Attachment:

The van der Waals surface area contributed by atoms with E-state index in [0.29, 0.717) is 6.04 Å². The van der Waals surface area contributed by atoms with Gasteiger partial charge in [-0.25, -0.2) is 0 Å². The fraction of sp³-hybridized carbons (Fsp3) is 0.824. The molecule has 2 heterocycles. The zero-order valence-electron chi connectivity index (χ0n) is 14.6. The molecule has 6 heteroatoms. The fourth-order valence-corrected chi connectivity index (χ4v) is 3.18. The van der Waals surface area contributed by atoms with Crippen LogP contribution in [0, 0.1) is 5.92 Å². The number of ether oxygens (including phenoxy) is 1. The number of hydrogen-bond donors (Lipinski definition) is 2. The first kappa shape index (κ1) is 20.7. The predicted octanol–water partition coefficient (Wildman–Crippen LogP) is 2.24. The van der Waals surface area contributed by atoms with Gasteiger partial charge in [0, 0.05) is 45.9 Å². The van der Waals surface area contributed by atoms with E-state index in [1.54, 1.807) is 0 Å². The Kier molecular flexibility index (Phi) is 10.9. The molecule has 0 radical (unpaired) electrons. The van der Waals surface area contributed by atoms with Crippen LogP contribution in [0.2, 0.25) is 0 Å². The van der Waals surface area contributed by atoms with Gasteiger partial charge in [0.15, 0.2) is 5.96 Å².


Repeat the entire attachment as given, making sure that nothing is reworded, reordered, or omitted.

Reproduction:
The van der Waals surface area contributed by atoms with E-state index in [0.29, 0.717) is 6.04 Å². The van der Waals surface area contributed by atoms with Gasteiger partial charge in [-0.25, -0.2) is 0 Å². The fraction of sp³-hybridized carbons (Fsp3) is 0.824. The molecule has 2 heterocycles. The zero-order valence-electron chi connectivity index (χ0n) is 14.6. The molecule has 6 heteroatoms. The fourth-order valence-corrected chi connectivity index (χ4v) is 3.18. The van der Waals surface area contributed by atoms with Crippen LogP contribution in [0, 0.1) is 5.92 Å². The number of ether oxygens (including phenoxy) is 1. The number of hydrogen-bond donors (Lipinski definition) is 2. The first kappa shape index (κ1) is 20.7. The predicted octanol–water partition coefficient (Wildman–Crippen LogP) is 2.24. The van der Waals surface area contributed by atoms with Gasteiger partial charge in [0, 0.05) is 45.9 Å². The van der Waals surface area contributed by atoms with E-state index in [1.54, 1.807) is 0 Å². The Kier molecular flexibility index (Phi) is 10.9. The molecule has 0 radical (unpaired) electrons. The van der Waals surface area contributed by atoms with Crippen LogP contribution in [0.2, 0.25) is 0 Å². The van der Waals surface area contributed by atoms with Gasteiger partial charge in [0.15, 0.2) is 5.96 Å².